Most major brands understand that distinction and will continue to look for ways to make a good fit within digital platforms; they actually have little incentive to try and hijack it. Native ads should simply provide a smooth pathway from an editorial platform to the branded territory. And with that mandate, look for more of the technique to take hold.

Size is another reason native ads can and should be subtle, according to Yahoo’s Chen. Mobile screens are small and display ads or branded content with lots of (unnecessary) signifiers are not optimal in that environment. Native ads slip seamlessly into the stream-type formats that many apps and social media have adapted. That doesn’t make them 'blurry' to users; it makes them unobtrusive.

Additionally, the kind of swiping, slide-show effect of many mobile interfaces lends itself well to a native format. Chen said the “future of [online] content consumption will be much more visual”, and the “less distracting” appearance of native ads plays right into that.

Yahoo has touted a new magazine look as part of its long-term strategy, with native ads as an integral part. A tiled presentation aggregates content from the portal as well as other publishers and bloggers. “If you are familiar with Tumblr, that’s one of our major secret weapons behind the whole ecosystem” Chen said, “there is a tremendous depth of content on that platform.” And she highlighted that about 90 per cent of Tumblr users are under the age of 34, hitting a sought-after demographic. 

The microblog site houses all kinds of content, but one of the major contingents is foodies. Yahoo’s new food-themed magazine pulls much of its content from here.

Editors at the company curate content and drive the look and feel, which is distinctly more in line with paper magazines and lends itself well to touch interfaces. Native ads are apt because they can fit the style and context quietly but markedly, giving users an opportunity to tap and explore deeper if they want to. Yahoo’s magazine format is not yet available in APAC, but Chen said to expect it perhaps as early as Q3 this year.

Mobile use is still growing, but Chen observed that the ad spend hasn’t caught up yet. She expects advertisers to gradually follow consumers to where they are spending their time, which today is clearly on mobile, especially in Asia. That’s why the company has lavished considerable resources on developing portals to better integrate native forms of advertising and become a more mobile-friendly destination. Device traffic is doubling year on year, and Australia’s desktop use has already fallen behind mobile, Chen said, adding that smartphone penetration in Hong Kong, Singapore, Malaysia and Taiwan has moved ahead of the US. Chen highlighted that the unique characteristic of APAC consumers is the amount of time they spend with their mobile screens, which exceeds the same metric for US and global consumers. Research Millward Brown conducted for Yahoo early this year shows US users spend 151 minutes daily on mobiles; Hong Kong averages 156 and Taiwan 192 minutes. The global average is only 147 minutes.

All this mobile growth means ads are only likely to follow the format and become more native.

The content connection

Another fundamental pushing native to the forefront is content marketing and it own wave of growth. Inez Albert, digital sales director, APAC for The Economist Group, said there is a definite link here. “But it’s not about promotional content,” she explained.  “It’s about content that is interesting, authentic and surrounded by other high-quality content. The best native/content programs are longer-term collaborations that enable both the publisher and the brand to design a compelling narrative over time.”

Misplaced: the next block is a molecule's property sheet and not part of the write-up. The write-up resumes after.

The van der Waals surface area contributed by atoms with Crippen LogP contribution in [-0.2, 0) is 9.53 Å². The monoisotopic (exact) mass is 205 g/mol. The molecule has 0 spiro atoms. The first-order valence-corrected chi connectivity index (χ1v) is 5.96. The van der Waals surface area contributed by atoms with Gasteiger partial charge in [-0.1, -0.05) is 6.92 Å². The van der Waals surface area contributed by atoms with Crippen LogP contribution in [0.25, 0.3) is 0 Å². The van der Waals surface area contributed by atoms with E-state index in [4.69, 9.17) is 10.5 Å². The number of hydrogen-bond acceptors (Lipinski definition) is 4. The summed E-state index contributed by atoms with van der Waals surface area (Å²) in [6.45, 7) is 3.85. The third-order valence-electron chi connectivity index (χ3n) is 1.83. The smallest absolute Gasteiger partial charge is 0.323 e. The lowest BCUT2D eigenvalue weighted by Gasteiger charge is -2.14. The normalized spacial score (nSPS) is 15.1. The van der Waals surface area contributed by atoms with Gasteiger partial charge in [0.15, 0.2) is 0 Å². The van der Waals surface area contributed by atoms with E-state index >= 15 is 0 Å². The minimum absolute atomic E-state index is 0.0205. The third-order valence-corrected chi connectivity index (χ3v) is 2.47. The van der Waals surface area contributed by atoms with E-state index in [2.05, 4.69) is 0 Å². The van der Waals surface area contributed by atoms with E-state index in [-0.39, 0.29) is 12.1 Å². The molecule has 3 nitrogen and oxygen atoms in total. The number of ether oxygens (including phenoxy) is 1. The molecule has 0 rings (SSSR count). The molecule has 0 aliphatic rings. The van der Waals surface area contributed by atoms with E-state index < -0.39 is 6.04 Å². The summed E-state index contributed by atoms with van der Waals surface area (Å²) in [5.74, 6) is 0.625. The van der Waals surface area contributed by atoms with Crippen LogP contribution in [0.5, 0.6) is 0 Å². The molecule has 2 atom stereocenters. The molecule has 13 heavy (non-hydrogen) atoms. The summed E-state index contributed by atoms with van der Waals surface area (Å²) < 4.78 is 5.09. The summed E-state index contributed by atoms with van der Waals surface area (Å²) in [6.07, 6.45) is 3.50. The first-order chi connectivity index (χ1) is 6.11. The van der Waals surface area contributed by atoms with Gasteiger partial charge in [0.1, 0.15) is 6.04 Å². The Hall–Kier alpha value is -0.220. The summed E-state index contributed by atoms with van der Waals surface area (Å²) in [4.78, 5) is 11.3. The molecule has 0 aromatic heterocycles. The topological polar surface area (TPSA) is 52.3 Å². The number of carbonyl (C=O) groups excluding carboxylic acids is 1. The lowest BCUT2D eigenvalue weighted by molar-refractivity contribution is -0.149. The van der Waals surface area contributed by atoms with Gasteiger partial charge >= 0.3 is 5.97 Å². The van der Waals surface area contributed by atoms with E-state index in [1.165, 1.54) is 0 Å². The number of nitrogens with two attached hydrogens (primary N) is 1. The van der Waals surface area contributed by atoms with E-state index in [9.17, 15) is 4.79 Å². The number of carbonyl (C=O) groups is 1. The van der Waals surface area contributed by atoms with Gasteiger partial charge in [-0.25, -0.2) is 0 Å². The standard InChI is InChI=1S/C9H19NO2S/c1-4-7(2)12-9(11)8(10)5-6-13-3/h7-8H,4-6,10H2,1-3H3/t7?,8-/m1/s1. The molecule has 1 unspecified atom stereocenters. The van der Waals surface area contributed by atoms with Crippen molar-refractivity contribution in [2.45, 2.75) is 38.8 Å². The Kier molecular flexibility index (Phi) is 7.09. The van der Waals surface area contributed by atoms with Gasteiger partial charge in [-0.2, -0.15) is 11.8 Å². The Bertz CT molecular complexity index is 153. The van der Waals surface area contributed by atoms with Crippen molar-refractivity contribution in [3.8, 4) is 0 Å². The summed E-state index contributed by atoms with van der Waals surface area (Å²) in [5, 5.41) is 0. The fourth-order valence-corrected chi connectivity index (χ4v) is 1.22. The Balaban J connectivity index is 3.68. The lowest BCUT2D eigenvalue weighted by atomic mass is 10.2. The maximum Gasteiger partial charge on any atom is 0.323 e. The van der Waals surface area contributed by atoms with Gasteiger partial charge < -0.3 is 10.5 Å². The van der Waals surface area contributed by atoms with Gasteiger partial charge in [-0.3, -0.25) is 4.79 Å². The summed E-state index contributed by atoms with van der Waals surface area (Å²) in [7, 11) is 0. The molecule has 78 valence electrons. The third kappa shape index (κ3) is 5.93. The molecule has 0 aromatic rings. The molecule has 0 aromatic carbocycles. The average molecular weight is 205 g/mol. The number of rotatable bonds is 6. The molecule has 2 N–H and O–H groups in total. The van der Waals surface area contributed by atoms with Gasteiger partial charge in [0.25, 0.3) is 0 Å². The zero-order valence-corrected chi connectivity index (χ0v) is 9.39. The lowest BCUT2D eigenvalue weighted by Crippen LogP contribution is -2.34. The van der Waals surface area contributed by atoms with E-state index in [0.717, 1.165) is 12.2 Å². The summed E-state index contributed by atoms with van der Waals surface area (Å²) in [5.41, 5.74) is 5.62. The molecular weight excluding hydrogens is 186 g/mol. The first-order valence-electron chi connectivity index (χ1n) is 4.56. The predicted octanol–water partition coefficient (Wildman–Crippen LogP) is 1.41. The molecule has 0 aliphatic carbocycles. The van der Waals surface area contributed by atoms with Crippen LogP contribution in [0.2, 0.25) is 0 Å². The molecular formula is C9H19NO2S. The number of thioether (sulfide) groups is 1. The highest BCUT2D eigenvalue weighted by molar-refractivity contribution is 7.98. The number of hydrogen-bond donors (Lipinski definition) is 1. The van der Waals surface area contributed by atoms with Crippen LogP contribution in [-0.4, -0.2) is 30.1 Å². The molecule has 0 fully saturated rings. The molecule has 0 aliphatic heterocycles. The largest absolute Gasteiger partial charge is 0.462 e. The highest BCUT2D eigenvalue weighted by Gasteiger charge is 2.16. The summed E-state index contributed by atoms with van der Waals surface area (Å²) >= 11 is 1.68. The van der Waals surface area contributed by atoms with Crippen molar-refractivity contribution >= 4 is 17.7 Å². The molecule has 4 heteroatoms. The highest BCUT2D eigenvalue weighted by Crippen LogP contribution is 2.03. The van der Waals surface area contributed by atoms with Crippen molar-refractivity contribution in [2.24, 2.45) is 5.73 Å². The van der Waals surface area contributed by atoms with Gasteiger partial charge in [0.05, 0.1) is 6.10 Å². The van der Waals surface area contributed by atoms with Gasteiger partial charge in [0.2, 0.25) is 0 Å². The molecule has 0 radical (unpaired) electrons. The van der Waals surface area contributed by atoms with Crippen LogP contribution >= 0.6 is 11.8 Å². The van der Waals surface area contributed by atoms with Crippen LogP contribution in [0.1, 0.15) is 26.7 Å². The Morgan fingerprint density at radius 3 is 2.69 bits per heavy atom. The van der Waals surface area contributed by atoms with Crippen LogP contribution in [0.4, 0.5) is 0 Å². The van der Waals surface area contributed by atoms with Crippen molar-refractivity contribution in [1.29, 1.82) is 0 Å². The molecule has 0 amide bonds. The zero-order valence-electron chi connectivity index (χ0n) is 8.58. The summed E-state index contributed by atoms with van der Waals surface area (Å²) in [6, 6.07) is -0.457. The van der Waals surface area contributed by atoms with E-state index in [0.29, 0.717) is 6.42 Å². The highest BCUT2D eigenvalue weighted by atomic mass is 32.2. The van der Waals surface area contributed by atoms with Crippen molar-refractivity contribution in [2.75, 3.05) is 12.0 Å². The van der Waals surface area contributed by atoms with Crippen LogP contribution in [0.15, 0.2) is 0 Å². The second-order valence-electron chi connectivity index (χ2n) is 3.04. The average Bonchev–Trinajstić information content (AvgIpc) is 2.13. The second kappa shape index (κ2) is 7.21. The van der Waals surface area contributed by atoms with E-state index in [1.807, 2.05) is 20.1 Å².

Search-engine algorithmists are constantly tweaking results to push better content to the top of the stack, major brands and their agencies are often talking ‘storytelling’ over ‘advertising’ and the term “branded content” has entered the lexicon without protest. It all points to more native ads.

Chen said that native growth “really echoes back to one of the very important 'asks' from advertisers: How can we do effective content marketing? Most of the advertisers don’t want simple display or search; they really want the user to have a chance to experience, to understand, the brand message.”

“I see native advertising as advertising that fits naturally onto a page,” said Albert. “And looks and feels like the rest of the content on it. Overall, it’s part of a general trend among brands, publishers and consumers to communicate with each other in a more natural and personal way.  And it’s simply another way of advertising that sits alongside a suite of other ad products.”

Native advertising "comes more easily" to publishers or platforms that don't have traditional editorial content, such as shopping sites and social sites, Albert continued. “For established publishers that have spent decades—or in the case of The Economist, 170 years—building reputations for quality journalism, the approach has to be much more careful," he said. "It’s important to set the bar high. Trust is becoming a rare commodity these days and publishers need to ensure that whatever shape native advertising takes on a their platforms, it should never take advantage of the trust and regard of its readers.”

The print business had some 500 hundred years to evolve; advertising found its place within it eventually, speaking the native language of the media. TV had a much shorter arc but again ads found their place—and let’s not forget about paid product placement if you want to talk about ‘blurry’ ads.

We’re barely a few decades into the digital revolution. Native ads are just starting to find their place. But expect that place to be permanent.